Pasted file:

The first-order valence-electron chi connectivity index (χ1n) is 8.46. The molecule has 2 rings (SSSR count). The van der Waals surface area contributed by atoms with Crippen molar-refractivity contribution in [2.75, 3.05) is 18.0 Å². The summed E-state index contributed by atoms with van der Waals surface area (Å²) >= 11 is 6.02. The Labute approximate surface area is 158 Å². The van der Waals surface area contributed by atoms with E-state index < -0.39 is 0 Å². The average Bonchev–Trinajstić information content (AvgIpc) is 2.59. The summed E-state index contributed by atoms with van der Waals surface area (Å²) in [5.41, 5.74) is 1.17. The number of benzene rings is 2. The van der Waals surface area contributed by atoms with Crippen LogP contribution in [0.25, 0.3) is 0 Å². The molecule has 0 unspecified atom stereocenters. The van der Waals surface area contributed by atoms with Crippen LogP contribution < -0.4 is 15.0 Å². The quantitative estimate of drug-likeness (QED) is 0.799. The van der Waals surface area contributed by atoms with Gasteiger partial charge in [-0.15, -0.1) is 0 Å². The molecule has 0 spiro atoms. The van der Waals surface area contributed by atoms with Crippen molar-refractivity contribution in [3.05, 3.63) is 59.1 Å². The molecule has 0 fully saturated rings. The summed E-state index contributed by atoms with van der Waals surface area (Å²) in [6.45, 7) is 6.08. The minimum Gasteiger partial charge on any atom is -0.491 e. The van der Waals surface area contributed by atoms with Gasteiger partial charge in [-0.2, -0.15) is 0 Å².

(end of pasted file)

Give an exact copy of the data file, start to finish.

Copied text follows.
The first-order valence-electron chi connectivity index (χ1n) is 8.46. The molecule has 2 rings (SSSR count). The van der Waals surface area contributed by atoms with Crippen molar-refractivity contribution in [2.75, 3.05) is 18.0 Å². The summed E-state index contributed by atoms with van der Waals surface area (Å²) >= 11 is 6.02. The Labute approximate surface area is 158 Å². The van der Waals surface area contributed by atoms with E-state index < -0.39 is 0 Å². The average Bonchev–Trinajstić information content (AvgIpc) is 2.59. The summed E-state index contributed by atoms with van der Waals surface area (Å²) in [5.41, 5.74) is 1.17. The number of benzene rings is 2. The van der Waals surface area contributed by atoms with Crippen LogP contribution in [0.25, 0.3) is 0 Å². The molecule has 0 unspecified atom stereocenters. The van der Waals surface area contributed by atoms with Crippen LogP contribution < -0.4 is 15.0 Å². The quantitative estimate of drug-likeness (QED) is 0.799. The van der Waals surface area contributed by atoms with Gasteiger partial charge in [-0.15, -0.1) is 0 Å². The molecule has 0 spiro atoms. The van der Waals surface area contributed by atoms with Crippen molar-refractivity contribution in [3.05, 3.63) is 59.1 Å². The molecule has 0 fully saturated rings. The summed E-state index contributed by atoms with van der Waals surface area (Å²) in [6.45, 7) is 6.08. The minimum Gasteiger partial charge on any atom is -0.491 e. The van der Waals surface area contributed by atoms with Gasteiger partial charge in [-0.2, -0.15) is 0 Å².